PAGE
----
The Good-Morrow || Poem

 The Good-Morrow
        - By John Donne

I wonder, by my troth, what thou and I
Did, till we loved? were we not wean'd till then?
But sucked on country pleasures, childishly?
Or snorted we in the seven sleeper's den?
Twas so; but this all pleasures fancies be.
If even any beauty I did see.
Which I desired, and got, twas but a dream of thee.

And now good-morrow to our walking souls,
Which watch not one another out of fear;
For love, all love of other sights controls,
And makes one little room an everywhere.
Let sea-discoverers to new worlds have gone,
Lets maps to other, worlds on worlds have shown,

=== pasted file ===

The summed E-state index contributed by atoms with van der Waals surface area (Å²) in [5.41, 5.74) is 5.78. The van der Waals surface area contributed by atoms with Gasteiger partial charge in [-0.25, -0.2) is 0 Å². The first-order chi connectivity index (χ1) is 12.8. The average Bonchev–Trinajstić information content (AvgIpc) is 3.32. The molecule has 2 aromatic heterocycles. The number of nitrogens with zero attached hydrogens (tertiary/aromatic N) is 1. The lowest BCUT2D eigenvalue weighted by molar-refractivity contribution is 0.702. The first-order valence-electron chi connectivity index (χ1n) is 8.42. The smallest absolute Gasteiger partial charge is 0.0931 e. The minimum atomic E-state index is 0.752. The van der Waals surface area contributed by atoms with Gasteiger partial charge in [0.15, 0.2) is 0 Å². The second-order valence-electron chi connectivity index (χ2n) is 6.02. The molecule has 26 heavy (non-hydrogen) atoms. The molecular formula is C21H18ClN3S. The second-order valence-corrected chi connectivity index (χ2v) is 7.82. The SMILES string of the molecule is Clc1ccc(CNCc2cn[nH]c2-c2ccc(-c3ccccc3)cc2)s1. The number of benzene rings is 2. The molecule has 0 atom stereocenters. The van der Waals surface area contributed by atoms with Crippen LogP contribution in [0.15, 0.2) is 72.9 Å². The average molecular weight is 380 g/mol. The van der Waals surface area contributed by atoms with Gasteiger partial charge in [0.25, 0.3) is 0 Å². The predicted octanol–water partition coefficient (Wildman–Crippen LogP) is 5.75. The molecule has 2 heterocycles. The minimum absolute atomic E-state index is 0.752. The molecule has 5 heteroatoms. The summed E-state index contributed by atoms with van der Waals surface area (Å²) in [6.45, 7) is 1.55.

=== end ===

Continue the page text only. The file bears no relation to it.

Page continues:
Lets us possess one world, each hath one, and is one.

My face in thine eye, thine in mine appears,
And true plain hearts do in the faces rest;
Where can we find two better hemispheres,
Without sharp north, without declining west? 
Whatever dies, was not mixed equally;
If our loves be one, or thou and I.
Love so alike, that none do slacken, none can die.

source: Jone Donne poetry book.

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